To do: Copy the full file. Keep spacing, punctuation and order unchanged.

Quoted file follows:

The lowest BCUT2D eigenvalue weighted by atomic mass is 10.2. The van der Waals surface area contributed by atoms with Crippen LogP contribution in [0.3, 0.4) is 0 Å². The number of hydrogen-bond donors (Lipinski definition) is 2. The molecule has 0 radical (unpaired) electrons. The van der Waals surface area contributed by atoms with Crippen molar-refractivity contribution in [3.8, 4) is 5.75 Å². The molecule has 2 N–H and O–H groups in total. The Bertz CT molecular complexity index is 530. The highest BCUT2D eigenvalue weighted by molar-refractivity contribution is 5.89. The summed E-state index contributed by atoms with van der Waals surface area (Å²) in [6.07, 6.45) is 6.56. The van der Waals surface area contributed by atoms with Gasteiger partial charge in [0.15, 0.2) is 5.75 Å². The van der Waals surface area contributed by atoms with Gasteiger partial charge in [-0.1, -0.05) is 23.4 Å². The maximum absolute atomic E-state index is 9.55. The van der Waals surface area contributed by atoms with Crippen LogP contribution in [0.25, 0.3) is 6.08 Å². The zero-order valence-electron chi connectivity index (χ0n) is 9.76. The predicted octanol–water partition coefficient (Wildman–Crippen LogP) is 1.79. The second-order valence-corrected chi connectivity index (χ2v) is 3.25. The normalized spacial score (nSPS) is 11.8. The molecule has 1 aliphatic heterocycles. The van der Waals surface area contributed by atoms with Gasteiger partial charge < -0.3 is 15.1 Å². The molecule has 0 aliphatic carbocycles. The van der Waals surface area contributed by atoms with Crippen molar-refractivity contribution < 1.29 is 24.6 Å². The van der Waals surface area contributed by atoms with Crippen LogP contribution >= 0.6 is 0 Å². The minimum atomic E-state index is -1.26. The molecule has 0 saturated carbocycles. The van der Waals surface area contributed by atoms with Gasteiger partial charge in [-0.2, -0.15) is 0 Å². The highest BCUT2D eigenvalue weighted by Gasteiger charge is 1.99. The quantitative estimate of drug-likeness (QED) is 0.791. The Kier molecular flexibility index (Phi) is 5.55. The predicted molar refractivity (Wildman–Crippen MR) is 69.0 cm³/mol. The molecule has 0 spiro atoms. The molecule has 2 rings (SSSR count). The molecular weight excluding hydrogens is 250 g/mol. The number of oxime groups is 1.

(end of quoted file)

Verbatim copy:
The lowest BCUT2D eigenvalue weighted by atomic mass is 10.2. The van der Waals surface area contributed by atoms with Crippen LogP contribution in [0.3, 0.4) is 0 Å². The number of hydrogen-bond donors (Lipinski definition) is 2. The molecule has 0 radical (unpaired) electrons. The van der Waals surface area contributed by atoms with Crippen molar-refractivity contribution in [3.8, 4) is 5.75 Å². The molecule has 2 N–H and O–H groups in total. The Bertz CT molecular complexity index is 530. The highest BCUT2D eigenvalue weighted by molar-refractivity contribution is 5.89. The summed E-state index contributed by atoms with van der Waals surface area (Å²) in [6.07, 6.45) is 6.56. The van der Waals surface area contributed by atoms with Gasteiger partial charge in [0.15, 0.2) is 5.75 Å². The van der Waals surface area contributed by atoms with Gasteiger partial charge in [-0.1, -0.05) is 23.4 Å². The maximum absolute atomic E-state index is 9.55. The van der Waals surface area contributed by atoms with Crippen LogP contribution in [0.25, 0.3) is 6.08 Å². The zero-order valence-electron chi connectivity index (χ0n) is 9.76. The predicted octanol–water partition coefficient (Wildman–Crippen LogP) is 1.79. The second-order valence-corrected chi connectivity index (χ2v) is 3.25. The normalized spacial score (nSPS) is 11.8. The molecule has 1 aliphatic heterocycles. The van der Waals surface area contributed by atoms with Gasteiger partial charge < -0.3 is 15.1 Å². The molecule has 0 aliphatic carbocycles. The van der Waals surface area contributed by atoms with Crippen molar-refractivity contribution < 1.29 is 24.6 Å². The van der Waals surface area contributed by atoms with Crippen LogP contribution >= 0.6 is 0 Å². The minimum atomic E-state index is -1.26. The molecule has 0 saturated carbocycles. The van der Waals surface area contributed by atoms with Gasteiger partial charge in [-0.2, -0.15) is 0 Å². The highest BCUT2D eigenvalue weighted by Gasteiger charge is 1.99. The quantitative estimate of drug-likeness (QED) is 0.791. The Kier molecular flexibility index (Phi) is 5.55. The predicted molar refractivity (Wildman–Crippen MR) is 69.0 cm³/mol. The molecule has 0 spiro atoms. The molecule has 2 rings (SSSR count). The molecular weight excluding hydrogens is 250 g/mol. The number of oxime groups is 1.